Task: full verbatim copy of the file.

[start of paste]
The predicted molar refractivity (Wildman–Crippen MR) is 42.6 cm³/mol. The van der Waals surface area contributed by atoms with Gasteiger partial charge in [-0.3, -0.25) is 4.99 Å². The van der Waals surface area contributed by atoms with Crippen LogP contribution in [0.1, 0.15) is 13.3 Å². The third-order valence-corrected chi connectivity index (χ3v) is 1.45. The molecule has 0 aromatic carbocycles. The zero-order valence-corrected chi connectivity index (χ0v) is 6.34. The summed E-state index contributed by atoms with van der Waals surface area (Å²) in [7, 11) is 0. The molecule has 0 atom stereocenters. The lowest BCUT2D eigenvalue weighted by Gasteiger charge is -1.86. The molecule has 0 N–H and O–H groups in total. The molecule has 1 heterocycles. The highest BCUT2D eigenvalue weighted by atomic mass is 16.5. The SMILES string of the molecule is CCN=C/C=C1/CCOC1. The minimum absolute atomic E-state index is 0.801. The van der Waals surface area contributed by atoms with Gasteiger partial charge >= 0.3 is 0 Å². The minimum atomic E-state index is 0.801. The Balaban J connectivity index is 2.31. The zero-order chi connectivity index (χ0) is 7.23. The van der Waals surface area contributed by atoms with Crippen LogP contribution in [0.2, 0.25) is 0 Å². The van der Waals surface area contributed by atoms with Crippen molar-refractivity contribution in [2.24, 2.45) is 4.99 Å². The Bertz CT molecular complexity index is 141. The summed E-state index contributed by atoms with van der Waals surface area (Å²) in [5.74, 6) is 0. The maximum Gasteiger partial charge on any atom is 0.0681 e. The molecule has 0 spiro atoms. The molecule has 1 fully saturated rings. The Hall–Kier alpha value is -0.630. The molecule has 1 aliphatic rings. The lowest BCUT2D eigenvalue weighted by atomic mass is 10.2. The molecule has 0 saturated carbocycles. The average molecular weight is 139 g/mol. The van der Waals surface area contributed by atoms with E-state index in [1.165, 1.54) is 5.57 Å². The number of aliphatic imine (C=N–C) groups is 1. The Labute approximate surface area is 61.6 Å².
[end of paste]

The predicted molar refractivity (Wildman–Crippen MR) is 42.6 cm³/mol. The van der Waals surface area contributed by atoms with Gasteiger partial charge in [-0.3, -0.25) is 4.99 Å². The van der Waals surface area contributed by atoms with Crippen LogP contribution in [0.1, 0.15) is 13.3 Å². The third-order valence-corrected chi connectivity index (χ3v) is 1.45. The molecule has 0 aromatic carbocycles. The zero-order valence-corrected chi connectivity index (χ0v) is 6.34. The summed E-state index contributed by atoms with van der Waals surface area (Å²) in [7, 11) is 0. The molecule has 0 atom stereocenters. The lowest BCUT2D eigenvalue weighted by Gasteiger charge is -1.86. The molecule has 0 N–H and O–H groups in total. The molecule has 1 heterocycles. The highest BCUT2D eigenvalue weighted by atomic mass is 16.5. The SMILES string of the molecule is CCN=C/C=C1/CCOC1. The minimum absolute atomic E-state index is 0.801. The van der Waals surface area contributed by atoms with Gasteiger partial charge >= 0.3 is 0 Å². The minimum atomic E-state index is 0.801. The Balaban J connectivity index is 2.31. The zero-order chi connectivity index (χ0) is 7.23. The van der Waals surface area contributed by atoms with Crippen LogP contribution in [0.2, 0.25) is 0 Å². The van der Waals surface area contributed by atoms with Crippen molar-refractivity contribution in [2.24, 2.45) is 4.99 Å². The Bertz CT molecular complexity index is 141. The summed E-state index contributed by atoms with van der Waals surface area (Å²) in [5.74, 6) is 0. The maximum Gasteiger partial charge on any atom is 0.0681 e. The molecule has 0 spiro atoms. The molecule has 1 fully saturated rings. The Hall–Kier alpha value is -0.630. The molecule has 1 aliphatic rings. The lowest BCUT2D eigenvalue weighted by atomic mass is 10.2. The molecule has 0 saturated carbocycles. The average molecular weight is 139 g/mol. The van der Waals surface area contributed by atoms with E-state index in [1.165, 1.54) is 5.57 Å². The number of aliphatic imine (C=N–C) groups is 1. The Labute approximate surface area is 61.6 Å².